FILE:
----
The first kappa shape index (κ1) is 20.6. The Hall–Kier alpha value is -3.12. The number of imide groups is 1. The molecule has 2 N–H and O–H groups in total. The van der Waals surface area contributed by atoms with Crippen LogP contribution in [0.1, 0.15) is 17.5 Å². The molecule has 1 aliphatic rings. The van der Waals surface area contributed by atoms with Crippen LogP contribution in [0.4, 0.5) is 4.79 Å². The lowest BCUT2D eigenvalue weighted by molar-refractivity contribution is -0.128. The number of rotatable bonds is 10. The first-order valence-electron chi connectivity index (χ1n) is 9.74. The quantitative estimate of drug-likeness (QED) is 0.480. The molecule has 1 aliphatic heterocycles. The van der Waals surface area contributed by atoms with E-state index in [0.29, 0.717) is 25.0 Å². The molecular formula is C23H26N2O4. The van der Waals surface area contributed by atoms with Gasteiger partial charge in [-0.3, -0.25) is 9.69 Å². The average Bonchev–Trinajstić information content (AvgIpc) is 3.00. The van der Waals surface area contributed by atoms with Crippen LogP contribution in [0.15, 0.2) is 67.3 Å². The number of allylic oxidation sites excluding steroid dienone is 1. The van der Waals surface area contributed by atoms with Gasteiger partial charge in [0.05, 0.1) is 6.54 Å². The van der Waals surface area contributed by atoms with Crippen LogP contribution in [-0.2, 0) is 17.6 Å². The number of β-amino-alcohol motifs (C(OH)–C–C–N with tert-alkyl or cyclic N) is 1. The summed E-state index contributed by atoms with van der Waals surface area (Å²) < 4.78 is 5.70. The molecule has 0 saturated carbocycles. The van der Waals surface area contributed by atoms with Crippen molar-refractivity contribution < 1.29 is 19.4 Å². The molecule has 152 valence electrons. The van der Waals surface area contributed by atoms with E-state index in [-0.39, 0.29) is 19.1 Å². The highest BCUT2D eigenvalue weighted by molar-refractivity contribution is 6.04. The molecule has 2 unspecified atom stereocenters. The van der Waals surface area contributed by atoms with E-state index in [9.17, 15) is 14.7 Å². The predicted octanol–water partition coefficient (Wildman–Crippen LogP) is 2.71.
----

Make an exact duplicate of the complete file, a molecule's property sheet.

The first kappa shape index (κ1) is 20.6. The Hall–Kier alpha value is -3.12. The number of imide groups is 1. The molecule has 2 N–H and O–H groups in total. The van der Waals surface area contributed by atoms with Crippen LogP contribution in [0.1, 0.15) is 17.5 Å². The molecule has 1 aliphatic rings. The van der Waals surface area contributed by atoms with Crippen LogP contribution in [0.4, 0.5) is 4.79 Å². The lowest BCUT2D eigenvalue weighted by molar-refractivity contribution is -0.128. The number of rotatable bonds is 10. The first-order valence-electron chi connectivity index (χ1n) is 9.74. The quantitative estimate of drug-likeness (QED) is 0.480. The molecule has 1 aliphatic heterocycles. The van der Waals surface area contributed by atoms with E-state index in [0.29, 0.717) is 25.0 Å². The molecular formula is C23H26N2O4. The van der Waals surface area contributed by atoms with Gasteiger partial charge in [-0.3, -0.25) is 9.69 Å². The average Bonchev–Trinajstić information content (AvgIpc) is 3.00. The van der Waals surface area contributed by atoms with Crippen LogP contribution in [0.15, 0.2) is 67.3 Å². The number of allylic oxidation sites excluding steroid dienone is 1. The van der Waals surface area contributed by atoms with Gasteiger partial charge in [0.05, 0.1) is 6.54 Å². The van der Waals surface area contributed by atoms with Crippen LogP contribution in [-0.2, 0) is 17.6 Å². The number of β-amino-alcohol motifs (C(OH)–C–C–N with tert-alkyl or cyclic N) is 1. The summed E-state index contributed by atoms with van der Waals surface area (Å²) < 4.78 is 5.70. The molecule has 0 saturated carbocycles. The van der Waals surface area contributed by atoms with Crippen molar-refractivity contribution < 1.29 is 19.4 Å². The molecule has 152 valence electrons. The van der Waals surface area contributed by atoms with E-state index in [-0.39, 0.29) is 19.1 Å². The highest BCUT2D eigenvalue weighted by molar-refractivity contribution is 6.04. The molecule has 2 unspecified atom stereocenters. The van der Waals surface area contributed by atoms with E-state index in [9.17, 15) is 14.7 Å². The predicted octanol–water partition coefficient (Wildman–Crippen LogP) is 2.71.